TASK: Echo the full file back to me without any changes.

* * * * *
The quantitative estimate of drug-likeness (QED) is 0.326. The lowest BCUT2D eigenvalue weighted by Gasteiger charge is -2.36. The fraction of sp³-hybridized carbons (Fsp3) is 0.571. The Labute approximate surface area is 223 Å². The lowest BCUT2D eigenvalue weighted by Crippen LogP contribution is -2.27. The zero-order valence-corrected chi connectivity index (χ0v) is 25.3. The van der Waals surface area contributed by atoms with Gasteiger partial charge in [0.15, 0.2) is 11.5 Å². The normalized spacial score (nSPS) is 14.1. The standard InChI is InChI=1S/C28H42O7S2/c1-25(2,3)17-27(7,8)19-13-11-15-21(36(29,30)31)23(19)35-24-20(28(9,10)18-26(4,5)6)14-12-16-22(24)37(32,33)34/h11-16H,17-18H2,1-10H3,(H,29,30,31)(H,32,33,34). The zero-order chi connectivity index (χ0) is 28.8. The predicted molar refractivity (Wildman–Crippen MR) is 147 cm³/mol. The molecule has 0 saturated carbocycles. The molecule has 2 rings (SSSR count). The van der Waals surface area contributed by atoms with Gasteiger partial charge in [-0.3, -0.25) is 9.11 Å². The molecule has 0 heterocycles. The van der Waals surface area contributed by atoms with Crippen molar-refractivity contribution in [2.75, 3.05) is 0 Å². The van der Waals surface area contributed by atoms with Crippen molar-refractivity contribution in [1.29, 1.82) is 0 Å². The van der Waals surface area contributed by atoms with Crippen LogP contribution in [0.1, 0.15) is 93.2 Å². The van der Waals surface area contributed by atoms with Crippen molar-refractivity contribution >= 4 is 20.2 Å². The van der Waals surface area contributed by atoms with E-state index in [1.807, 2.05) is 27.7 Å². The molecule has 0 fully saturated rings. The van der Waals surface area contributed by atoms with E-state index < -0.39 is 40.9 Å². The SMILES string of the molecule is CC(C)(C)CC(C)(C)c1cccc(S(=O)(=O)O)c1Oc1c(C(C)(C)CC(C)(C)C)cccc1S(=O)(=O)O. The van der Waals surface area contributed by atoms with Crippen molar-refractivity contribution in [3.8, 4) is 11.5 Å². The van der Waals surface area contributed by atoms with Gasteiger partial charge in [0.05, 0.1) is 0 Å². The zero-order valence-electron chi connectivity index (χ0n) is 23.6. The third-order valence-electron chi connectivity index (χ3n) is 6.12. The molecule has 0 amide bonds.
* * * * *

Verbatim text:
The quantitative estimate of drug-likeness (QED) is 0.326. The lowest BCUT2D eigenvalue weighted by Gasteiger charge is -2.36. The fraction of sp³-hybridized carbons (Fsp3) is 0.571. The Labute approximate surface area is 223 Å². The lowest BCUT2D eigenvalue weighted by Crippen LogP contribution is -2.27. The zero-order valence-corrected chi connectivity index (χ0v) is 25.3. The van der Waals surface area contributed by atoms with Gasteiger partial charge in [0.15, 0.2) is 11.5 Å². The normalized spacial score (nSPS) is 14.1. The standard InChI is InChI=1S/C28H42O7S2/c1-25(2,3)17-27(7,8)19-13-11-15-21(36(29,30)31)23(19)35-24-20(28(9,10)18-26(4,5)6)14-12-16-22(24)37(32,33)34/h11-16H,17-18H2,1-10H3,(H,29,30,31)(H,32,33,34). The zero-order chi connectivity index (χ0) is 28.8. The predicted molar refractivity (Wildman–Crippen MR) is 147 cm³/mol. The molecule has 0 saturated carbocycles. The molecule has 2 rings (SSSR count). The van der Waals surface area contributed by atoms with Gasteiger partial charge in [-0.3, -0.25) is 9.11 Å². The molecule has 0 heterocycles. The van der Waals surface area contributed by atoms with Crippen molar-refractivity contribution in [2.75, 3.05) is 0 Å². The van der Waals surface area contributed by atoms with Crippen molar-refractivity contribution in [1.29, 1.82) is 0 Å². The van der Waals surface area contributed by atoms with Crippen LogP contribution in [0.1, 0.15) is 93.2 Å². The van der Waals surface area contributed by atoms with Crippen molar-refractivity contribution >= 4 is 20.2 Å². The van der Waals surface area contributed by atoms with E-state index in [1.807, 2.05) is 27.7 Å². The molecule has 0 fully saturated rings. The van der Waals surface area contributed by atoms with E-state index < -0.39 is 40.9 Å². The SMILES string of the molecule is CC(C)(C)CC(C)(C)c1cccc(S(=O)(=O)O)c1Oc1c(C(C)(C)CC(C)(C)C)cccc1S(=O)(=O)O. The van der Waals surface area contributed by atoms with Crippen molar-refractivity contribution in [3.8, 4) is 11.5 Å². The van der Waals surface area contributed by atoms with Gasteiger partial charge in [0.05, 0.1) is 0 Å². The zero-order valence-electron chi connectivity index (χ0n) is 23.6. The third-order valence-electron chi connectivity index (χ3n) is 6.12. The molecule has 0 amide bonds.